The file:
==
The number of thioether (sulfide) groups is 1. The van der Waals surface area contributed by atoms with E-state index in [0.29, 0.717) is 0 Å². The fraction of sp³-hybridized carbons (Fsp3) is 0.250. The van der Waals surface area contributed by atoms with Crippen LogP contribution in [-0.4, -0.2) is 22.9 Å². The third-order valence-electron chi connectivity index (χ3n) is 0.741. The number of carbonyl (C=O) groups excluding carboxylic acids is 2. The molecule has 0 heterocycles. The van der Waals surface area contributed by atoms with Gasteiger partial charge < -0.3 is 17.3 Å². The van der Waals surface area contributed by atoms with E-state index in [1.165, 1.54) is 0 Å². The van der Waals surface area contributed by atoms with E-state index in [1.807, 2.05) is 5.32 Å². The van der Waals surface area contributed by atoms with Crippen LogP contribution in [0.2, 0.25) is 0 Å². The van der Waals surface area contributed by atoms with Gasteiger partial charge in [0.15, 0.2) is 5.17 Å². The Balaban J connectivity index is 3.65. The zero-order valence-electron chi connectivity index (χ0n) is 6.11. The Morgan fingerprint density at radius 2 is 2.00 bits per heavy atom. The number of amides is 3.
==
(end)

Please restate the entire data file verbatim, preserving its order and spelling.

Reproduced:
The number of thioether (sulfide) groups is 1. The van der Waals surface area contributed by atoms with E-state index in [0.29, 0.717) is 0 Å². The fraction of sp³-hybridized carbons (Fsp3) is 0.250. The van der Waals surface area contributed by atoms with Crippen LogP contribution in [-0.4, -0.2) is 22.9 Å². The third-order valence-electron chi connectivity index (χ3n) is 0.741. The number of carbonyl (C=O) groups excluding carboxylic acids is 2. The molecule has 0 heterocycles. The van der Waals surface area contributed by atoms with Gasteiger partial charge < -0.3 is 17.3 Å². The van der Waals surface area contributed by atoms with E-state index in [1.165, 1.54) is 0 Å². The van der Waals surface area contributed by atoms with E-state index in [1.807, 2.05) is 5.32 Å². The van der Waals surface area contributed by atoms with Crippen LogP contribution in [0.2, 0.25) is 0 Å². The van der Waals surface area contributed by atoms with Gasteiger partial charge in [0.15, 0.2) is 5.17 Å². The Balaban J connectivity index is 3.65. The zero-order valence-electron chi connectivity index (χ0n) is 6.11. The Morgan fingerprint density at radius 2 is 2.00 bits per heavy atom. The number of amides is 3.